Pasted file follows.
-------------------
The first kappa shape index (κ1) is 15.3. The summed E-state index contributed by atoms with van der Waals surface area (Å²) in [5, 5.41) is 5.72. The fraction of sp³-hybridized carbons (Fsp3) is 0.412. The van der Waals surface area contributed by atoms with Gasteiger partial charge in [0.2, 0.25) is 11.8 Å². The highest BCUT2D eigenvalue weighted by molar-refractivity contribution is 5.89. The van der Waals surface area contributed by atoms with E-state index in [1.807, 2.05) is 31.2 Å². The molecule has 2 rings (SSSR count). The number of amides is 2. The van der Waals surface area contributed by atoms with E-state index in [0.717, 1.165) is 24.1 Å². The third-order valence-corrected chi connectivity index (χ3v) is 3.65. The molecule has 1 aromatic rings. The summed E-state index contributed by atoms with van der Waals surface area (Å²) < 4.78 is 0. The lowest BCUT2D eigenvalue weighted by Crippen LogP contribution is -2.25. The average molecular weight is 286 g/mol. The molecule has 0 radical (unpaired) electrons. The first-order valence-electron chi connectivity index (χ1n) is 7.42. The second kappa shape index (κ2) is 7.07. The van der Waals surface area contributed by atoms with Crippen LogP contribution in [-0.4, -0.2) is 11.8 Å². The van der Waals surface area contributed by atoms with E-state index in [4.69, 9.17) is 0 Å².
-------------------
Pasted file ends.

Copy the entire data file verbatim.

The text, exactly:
The first kappa shape index (κ1) is 15.3. The summed E-state index contributed by atoms with van der Waals surface area (Å²) in [5, 5.41) is 5.72. The fraction of sp³-hybridized carbons (Fsp3) is 0.412. The van der Waals surface area contributed by atoms with Gasteiger partial charge in [0.2, 0.25) is 11.8 Å². The highest BCUT2D eigenvalue weighted by molar-refractivity contribution is 5.89. The van der Waals surface area contributed by atoms with E-state index in [1.807, 2.05) is 31.2 Å². The molecule has 2 rings (SSSR count). The number of amides is 2. The van der Waals surface area contributed by atoms with E-state index in [0.717, 1.165) is 24.1 Å². The third-order valence-corrected chi connectivity index (χ3v) is 3.65. The molecule has 1 aromatic rings. The summed E-state index contributed by atoms with van der Waals surface area (Å²) < 4.78 is 0. The lowest BCUT2D eigenvalue weighted by Crippen LogP contribution is -2.25. The average molecular weight is 286 g/mol. The molecule has 0 radical (unpaired) electrons. The first-order valence-electron chi connectivity index (χ1n) is 7.42. The second kappa shape index (κ2) is 7.07. The van der Waals surface area contributed by atoms with Crippen LogP contribution in [-0.4, -0.2) is 11.8 Å². The van der Waals surface area contributed by atoms with E-state index in [4.69, 9.17) is 0 Å².